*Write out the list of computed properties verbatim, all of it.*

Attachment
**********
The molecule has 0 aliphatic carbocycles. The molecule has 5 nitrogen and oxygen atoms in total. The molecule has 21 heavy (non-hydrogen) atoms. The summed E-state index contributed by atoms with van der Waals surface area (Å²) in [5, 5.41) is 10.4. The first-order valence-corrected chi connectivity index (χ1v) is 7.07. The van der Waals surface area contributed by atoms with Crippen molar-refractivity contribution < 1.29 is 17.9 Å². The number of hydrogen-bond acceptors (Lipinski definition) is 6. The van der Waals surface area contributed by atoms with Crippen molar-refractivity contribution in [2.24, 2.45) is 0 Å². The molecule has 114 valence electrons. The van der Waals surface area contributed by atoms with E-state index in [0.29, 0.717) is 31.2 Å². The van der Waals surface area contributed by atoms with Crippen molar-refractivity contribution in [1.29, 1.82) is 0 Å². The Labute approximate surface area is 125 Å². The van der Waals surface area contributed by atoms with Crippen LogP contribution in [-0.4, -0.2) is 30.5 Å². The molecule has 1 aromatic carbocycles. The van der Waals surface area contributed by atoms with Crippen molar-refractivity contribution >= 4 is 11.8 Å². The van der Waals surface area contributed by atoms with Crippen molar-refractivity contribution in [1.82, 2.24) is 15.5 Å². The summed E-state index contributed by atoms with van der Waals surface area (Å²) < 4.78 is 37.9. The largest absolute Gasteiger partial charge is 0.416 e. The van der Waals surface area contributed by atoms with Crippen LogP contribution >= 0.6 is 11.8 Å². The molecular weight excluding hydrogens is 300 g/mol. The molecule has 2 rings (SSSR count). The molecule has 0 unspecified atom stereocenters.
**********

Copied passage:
The molecule has 0 aliphatic carbocycles. The molecule has 5 nitrogen and oxygen atoms in total. The molecule has 21 heavy (non-hydrogen) atoms. The summed E-state index contributed by atoms with van der Waals surface area (Å²) in [5, 5.41) is 10.4. The first-order valence-corrected chi connectivity index (χ1v) is 7.07. The van der Waals surface area contributed by atoms with Crippen molar-refractivity contribution < 1.29 is 17.9 Å². The number of hydrogen-bond acceptors (Lipinski definition) is 6. The van der Waals surface area contributed by atoms with Crippen molar-refractivity contribution in [2.24, 2.45) is 0 Å². The molecule has 114 valence electrons. The van der Waals surface area contributed by atoms with E-state index in [0.29, 0.717) is 31.2 Å². The van der Waals surface area contributed by atoms with Crippen molar-refractivity contribution in [1.29, 1.82) is 0 Å². The Labute approximate surface area is 125 Å². The van der Waals surface area contributed by atoms with Crippen LogP contribution in [-0.4, -0.2) is 30.5 Å². The molecule has 1 aromatic carbocycles. The van der Waals surface area contributed by atoms with Crippen molar-refractivity contribution >= 4 is 11.8 Å². The van der Waals surface area contributed by atoms with Crippen molar-refractivity contribution in [1.82, 2.24) is 15.5 Å². The summed E-state index contributed by atoms with van der Waals surface area (Å²) < 4.78 is 37.9. The largest absolute Gasteiger partial charge is 0.416 e. The van der Waals surface area contributed by atoms with Crippen LogP contribution >= 0.6 is 11.8 Å². The molecular weight excluding hydrogens is 300 g/mol. The molecule has 2 rings (SSSR count). The molecule has 0 unspecified atom stereocenters.